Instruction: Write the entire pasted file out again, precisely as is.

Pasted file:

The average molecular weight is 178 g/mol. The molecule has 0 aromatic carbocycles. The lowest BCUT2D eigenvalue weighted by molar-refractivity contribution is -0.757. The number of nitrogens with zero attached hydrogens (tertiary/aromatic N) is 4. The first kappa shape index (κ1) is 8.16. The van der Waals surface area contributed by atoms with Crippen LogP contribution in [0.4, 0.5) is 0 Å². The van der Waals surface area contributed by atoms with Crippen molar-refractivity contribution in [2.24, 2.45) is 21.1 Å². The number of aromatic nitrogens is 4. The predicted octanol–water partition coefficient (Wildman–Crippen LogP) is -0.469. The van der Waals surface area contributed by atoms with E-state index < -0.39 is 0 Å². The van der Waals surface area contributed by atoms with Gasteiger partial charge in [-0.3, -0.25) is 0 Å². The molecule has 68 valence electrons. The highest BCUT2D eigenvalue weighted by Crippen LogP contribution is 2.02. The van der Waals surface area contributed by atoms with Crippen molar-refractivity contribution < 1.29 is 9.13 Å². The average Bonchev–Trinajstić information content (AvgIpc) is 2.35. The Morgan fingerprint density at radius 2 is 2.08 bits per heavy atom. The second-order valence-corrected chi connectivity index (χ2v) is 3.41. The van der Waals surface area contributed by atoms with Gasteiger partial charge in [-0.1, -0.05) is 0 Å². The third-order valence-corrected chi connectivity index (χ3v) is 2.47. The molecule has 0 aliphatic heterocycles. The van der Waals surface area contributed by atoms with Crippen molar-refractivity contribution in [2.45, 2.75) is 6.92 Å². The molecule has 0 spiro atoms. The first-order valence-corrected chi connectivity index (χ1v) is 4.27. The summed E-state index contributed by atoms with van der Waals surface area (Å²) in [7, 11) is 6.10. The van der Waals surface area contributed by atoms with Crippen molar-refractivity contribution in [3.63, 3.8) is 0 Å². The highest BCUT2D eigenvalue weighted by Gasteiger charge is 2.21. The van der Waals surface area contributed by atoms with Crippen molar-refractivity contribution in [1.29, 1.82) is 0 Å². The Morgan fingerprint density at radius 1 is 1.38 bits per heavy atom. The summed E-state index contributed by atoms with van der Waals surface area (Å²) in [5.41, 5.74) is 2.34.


The average molecular weight is 178 g/mol. The molecule has 0 aromatic carbocycles. The lowest BCUT2D eigenvalue weighted by molar-refractivity contribution is -0.757. The number of nitrogens with zero attached hydrogens (tertiary/aromatic N) is 4. The first kappa shape index (κ1) is 8.16. The van der Waals surface area contributed by atoms with Crippen LogP contribution in [0.4, 0.5) is 0 Å². The van der Waals surface area contributed by atoms with Crippen molar-refractivity contribution in [2.24, 2.45) is 21.1 Å². The number of aromatic nitrogens is 4. The predicted octanol–water partition coefficient (Wildman–Crippen LogP) is -0.469. The van der Waals surface area contributed by atoms with E-state index < -0.39 is 0 Å². The van der Waals surface area contributed by atoms with Gasteiger partial charge in [-0.3, -0.25) is 0 Å². The molecule has 68 valence electrons. The highest BCUT2D eigenvalue weighted by Crippen LogP contribution is 2.02. The van der Waals surface area contributed by atoms with Crippen molar-refractivity contribution < 1.29 is 9.13 Å². The average Bonchev–Trinajstić information content (AvgIpc) is 2.35. The Morgan fingerprint density at radius 2 is 2.08 bits per heavy atom. The second-order valence-corrected chi connectivity index (χ2v) is 3.41. The van der Waals surface area contributed by atoms with Gasteiger partial charge in [-0.1, -0.05) is 0 Å². The third-order valence-corrected chi connectivity index (χ3v) is 2.47. The molecule has 0 aliphatic heterocycles. The van der Waals surface area contributed by atoms with Crippen molar-refractivity contribution in [2.45, 2.75) is 6.92 Å². The molecule has 0 spiro atoms. The first-order valence-corrected chi connectivity index (χ1v) is 4.27. The summed E-state index contributed by atoms with van der Waals surface area (Å²) in [7, 11) is 6.10. The van der Waals surface area contributed by atoms with Crippen molar-refractivity contribution in [3.63, 3.8) is 0 Å². The highest BCUT2D eigenvalue weighted by Gasteiger charge is 2.21. The van der Waals surface area contributed by atoms with Crippen molar-refractivity contribution in [1.29, 1.82) is 0 Å². The Morgan fingerprint density at radius 1 is 1.38 bits per heavy atom. The summed E-state index contributed by atoms with van der Waals surface area (Å²) in [5.41, 5.74) is 2.34.